NACHC has invested in a unique webinar series that shines a light on the ways art and creativity can enhance healing in the Community Health Center setting and recharge care teams. As our Senior Fellow Grace Wang, MD, MPH, FAAFP, says: “It’s important to give the part of our brain that’s overused an opportunity to rest.”
The next webinar in the four-part series, “Connecting Through Art with Zufall Health,” takes place on February 15.
Creativity at Health Centers for Mental Health and Innovation
Movement, visual arts, writing/poetry, spoken art, and music are among many options for creativity. It’s our hope that these webinars offer more “tools in the toolbox” for both health center staff and patients. These creative activities have proven to yield benefits for mental health and innovation.
Girija Kaimal, a leading researcher in art therapy, tells us that “flexing our creative side can give us a stronger sense of agency – the ability to solve problems by imagining possible solutions,” and that “making art can feel pretty awesome…engaging in any act of visual expression activates the reward pathway in your brain which is perceived as a pleasurable experience.”
NACHC’s Creativity & Healing Webinar Series
The first webinar in the series was called “Daydream with Purpose.” Ammonoosuc Community Health Services (ACHS) showed us how their clinics hold Haiku and mandala-coloring contests to help staff connect, relax, and refocus.
Leadership has a key role to play in supporting these efforts. “It’s important to invest in staff,” says Ed Shanashala, M-ED, CEO at ACHS. “We are the culture, and we are all we have.”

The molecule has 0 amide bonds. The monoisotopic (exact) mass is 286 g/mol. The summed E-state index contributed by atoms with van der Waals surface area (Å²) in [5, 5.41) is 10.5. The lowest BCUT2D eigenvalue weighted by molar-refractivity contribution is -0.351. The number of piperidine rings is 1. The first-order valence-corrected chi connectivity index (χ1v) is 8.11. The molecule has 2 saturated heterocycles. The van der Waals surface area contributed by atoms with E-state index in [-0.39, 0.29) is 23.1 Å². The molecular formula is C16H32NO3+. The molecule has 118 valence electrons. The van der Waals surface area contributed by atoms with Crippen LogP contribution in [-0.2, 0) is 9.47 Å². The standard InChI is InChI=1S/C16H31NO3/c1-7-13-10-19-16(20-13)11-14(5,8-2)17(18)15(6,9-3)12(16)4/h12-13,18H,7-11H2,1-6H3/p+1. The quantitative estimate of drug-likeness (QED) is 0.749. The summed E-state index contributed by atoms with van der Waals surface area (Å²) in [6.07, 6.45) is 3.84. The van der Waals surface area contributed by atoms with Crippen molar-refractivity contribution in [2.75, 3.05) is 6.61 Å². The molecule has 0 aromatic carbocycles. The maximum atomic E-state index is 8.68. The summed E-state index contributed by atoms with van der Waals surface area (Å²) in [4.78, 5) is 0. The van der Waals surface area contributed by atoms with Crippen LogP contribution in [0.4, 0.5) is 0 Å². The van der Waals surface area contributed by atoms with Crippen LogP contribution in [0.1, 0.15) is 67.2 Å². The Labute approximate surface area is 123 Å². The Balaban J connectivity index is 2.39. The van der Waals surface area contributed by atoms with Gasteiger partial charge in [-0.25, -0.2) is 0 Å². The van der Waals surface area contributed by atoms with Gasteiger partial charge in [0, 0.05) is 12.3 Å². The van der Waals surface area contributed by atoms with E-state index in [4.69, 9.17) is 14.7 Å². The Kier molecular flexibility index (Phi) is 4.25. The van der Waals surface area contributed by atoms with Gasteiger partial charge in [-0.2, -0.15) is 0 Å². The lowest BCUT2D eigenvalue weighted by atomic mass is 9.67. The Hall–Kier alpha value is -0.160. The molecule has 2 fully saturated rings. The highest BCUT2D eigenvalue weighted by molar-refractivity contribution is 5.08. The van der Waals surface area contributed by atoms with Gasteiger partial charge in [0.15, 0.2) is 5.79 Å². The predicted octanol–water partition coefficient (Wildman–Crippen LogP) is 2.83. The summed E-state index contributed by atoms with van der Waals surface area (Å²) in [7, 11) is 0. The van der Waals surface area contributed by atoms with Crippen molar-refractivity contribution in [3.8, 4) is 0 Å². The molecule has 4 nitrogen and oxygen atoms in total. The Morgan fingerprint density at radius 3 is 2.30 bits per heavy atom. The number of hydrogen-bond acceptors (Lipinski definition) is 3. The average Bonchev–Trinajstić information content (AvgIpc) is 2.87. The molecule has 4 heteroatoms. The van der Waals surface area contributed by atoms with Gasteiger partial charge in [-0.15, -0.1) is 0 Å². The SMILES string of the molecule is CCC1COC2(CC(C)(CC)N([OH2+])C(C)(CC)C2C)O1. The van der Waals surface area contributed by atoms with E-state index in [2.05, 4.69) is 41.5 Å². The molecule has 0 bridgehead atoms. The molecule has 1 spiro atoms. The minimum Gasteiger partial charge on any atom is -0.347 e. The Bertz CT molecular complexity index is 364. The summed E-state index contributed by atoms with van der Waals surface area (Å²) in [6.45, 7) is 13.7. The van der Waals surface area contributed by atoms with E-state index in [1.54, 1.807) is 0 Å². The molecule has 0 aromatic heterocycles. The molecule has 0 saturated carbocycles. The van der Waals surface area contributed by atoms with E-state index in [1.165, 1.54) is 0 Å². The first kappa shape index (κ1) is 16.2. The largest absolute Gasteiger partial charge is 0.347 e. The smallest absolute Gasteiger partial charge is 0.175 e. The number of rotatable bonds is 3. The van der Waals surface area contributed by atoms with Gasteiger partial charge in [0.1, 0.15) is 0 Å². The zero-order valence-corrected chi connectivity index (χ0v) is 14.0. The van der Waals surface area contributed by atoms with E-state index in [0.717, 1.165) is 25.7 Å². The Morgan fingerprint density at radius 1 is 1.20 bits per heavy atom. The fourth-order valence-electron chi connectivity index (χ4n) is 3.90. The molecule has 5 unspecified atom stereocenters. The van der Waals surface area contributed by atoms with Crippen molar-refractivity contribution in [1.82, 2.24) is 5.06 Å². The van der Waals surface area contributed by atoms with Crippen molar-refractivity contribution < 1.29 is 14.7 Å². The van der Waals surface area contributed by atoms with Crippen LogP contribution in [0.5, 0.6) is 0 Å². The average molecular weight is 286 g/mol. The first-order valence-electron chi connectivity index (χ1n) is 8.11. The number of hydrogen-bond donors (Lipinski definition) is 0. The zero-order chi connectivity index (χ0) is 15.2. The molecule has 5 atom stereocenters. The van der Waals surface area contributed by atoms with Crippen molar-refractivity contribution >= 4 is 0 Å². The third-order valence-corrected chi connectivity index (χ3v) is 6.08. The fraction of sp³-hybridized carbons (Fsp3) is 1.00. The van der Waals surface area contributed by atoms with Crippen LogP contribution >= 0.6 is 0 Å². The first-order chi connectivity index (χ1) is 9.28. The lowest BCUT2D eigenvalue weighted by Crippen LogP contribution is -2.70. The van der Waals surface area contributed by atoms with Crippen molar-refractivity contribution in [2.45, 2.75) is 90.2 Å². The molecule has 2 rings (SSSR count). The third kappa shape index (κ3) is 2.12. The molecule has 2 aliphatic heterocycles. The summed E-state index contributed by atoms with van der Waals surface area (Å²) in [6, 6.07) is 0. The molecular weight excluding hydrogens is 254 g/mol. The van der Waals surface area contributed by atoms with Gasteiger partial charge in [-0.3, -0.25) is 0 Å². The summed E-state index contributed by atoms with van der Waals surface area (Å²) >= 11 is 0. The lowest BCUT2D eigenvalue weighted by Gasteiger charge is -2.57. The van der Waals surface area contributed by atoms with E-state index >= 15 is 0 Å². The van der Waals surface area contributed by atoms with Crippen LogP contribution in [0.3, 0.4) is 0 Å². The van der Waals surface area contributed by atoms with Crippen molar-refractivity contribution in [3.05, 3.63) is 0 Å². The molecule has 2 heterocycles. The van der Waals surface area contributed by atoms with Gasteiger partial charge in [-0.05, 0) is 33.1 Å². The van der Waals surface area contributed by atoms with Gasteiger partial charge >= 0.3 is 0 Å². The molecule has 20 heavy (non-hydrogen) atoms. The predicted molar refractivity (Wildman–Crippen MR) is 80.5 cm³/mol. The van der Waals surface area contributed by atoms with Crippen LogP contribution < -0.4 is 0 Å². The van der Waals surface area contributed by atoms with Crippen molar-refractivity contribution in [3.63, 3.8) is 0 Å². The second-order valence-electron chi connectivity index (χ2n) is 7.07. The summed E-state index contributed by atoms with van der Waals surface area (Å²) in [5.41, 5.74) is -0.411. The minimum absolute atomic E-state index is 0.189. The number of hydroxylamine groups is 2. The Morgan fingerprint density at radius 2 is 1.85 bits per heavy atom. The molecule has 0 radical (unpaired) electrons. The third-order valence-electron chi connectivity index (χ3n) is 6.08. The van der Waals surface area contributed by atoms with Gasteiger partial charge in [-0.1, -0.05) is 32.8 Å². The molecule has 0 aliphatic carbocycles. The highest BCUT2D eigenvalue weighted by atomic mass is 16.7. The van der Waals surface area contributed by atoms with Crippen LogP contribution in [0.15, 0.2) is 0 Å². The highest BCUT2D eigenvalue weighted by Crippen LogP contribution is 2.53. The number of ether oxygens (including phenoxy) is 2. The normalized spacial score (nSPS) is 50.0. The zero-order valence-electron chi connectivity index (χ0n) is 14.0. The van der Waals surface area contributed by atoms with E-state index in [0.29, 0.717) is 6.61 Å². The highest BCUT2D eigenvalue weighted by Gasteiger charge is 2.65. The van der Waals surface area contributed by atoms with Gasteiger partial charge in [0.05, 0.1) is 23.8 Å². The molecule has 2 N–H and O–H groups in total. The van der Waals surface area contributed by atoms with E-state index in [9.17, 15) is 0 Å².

Here’s the winning Haiku chosen by ACHS staff:
Just be kind always.
Many battles are unseen.
Care for each other
Stephanie Olivera, APRN, winner of the contest, guided webinar participants through a thoughtful and interactive poetry writing exercise to demonstrate the ACHS process and Haiku structure (Line 1 = 5 syllables; Line 2 = 7 syllables, Line 3=5 syllables). She stressed that a Haiku can be about anything a person wants to share. It can be created in just a few minutes but serve as an important and lasting mental release. Her haiku is now featured on ACHS’s staff appreciation t-shirt.
One heartfelt Haiku shared by a webinar participant expressed her appreciation for her own health center:
Love is deeper here.
Learning something new daily.
Respect the process.
Dramatic Reading of “Nurse Antigone: Socrates“
The second workshop featured a unique project called “The Nurse Antigone,” by and for nurses, produced by Theater of War Productions. It was a dramatic reading of Sophocles’ Antigone on Zoom with professional actors and a Nurse Chorus featuring frontline health center nurses Tonya Britt, LPN, and Kayshawn Carter-David, LPN, from the Roanoke Chowan Community Health Center, and Karrie Prinzi, RN, from Tri-County Family Medicine.
The reading was followed by a 45-minute facilitated discussion designed to generate compassion, unity, and healing from the moral distress many nurses experienced during the pandemic. Deeply meaningful experiences were shared, and as one Roanoke participant observed, “while we may be humble in our approach and thoughtful in our tactics, [nurses] are fierce in our delivery, love, and caring.“
The entire program celebrates, advocates, and acknowledges the critical role health center nurses and care team members play.
Next Webinar: “Connecting Through Art with Zufall Health“
In the third of NACHC’s four-part series, we will explore how Zufall Health Center incorporates visual arts into their programming, therapeutic techniques, and on their clinic walls in ways that enhance healing with dignity and beauty.
This hands-on, guided experience on February 15 at 3 pm EST will surely inspire you. Register now for the Zufall Health Center webinar.
Save the date: The final webinar in this four-part series will be held on April 19.
If you’d like to learn more or share your health center experience with the arts, please contact Katja Laepke, email@example.com.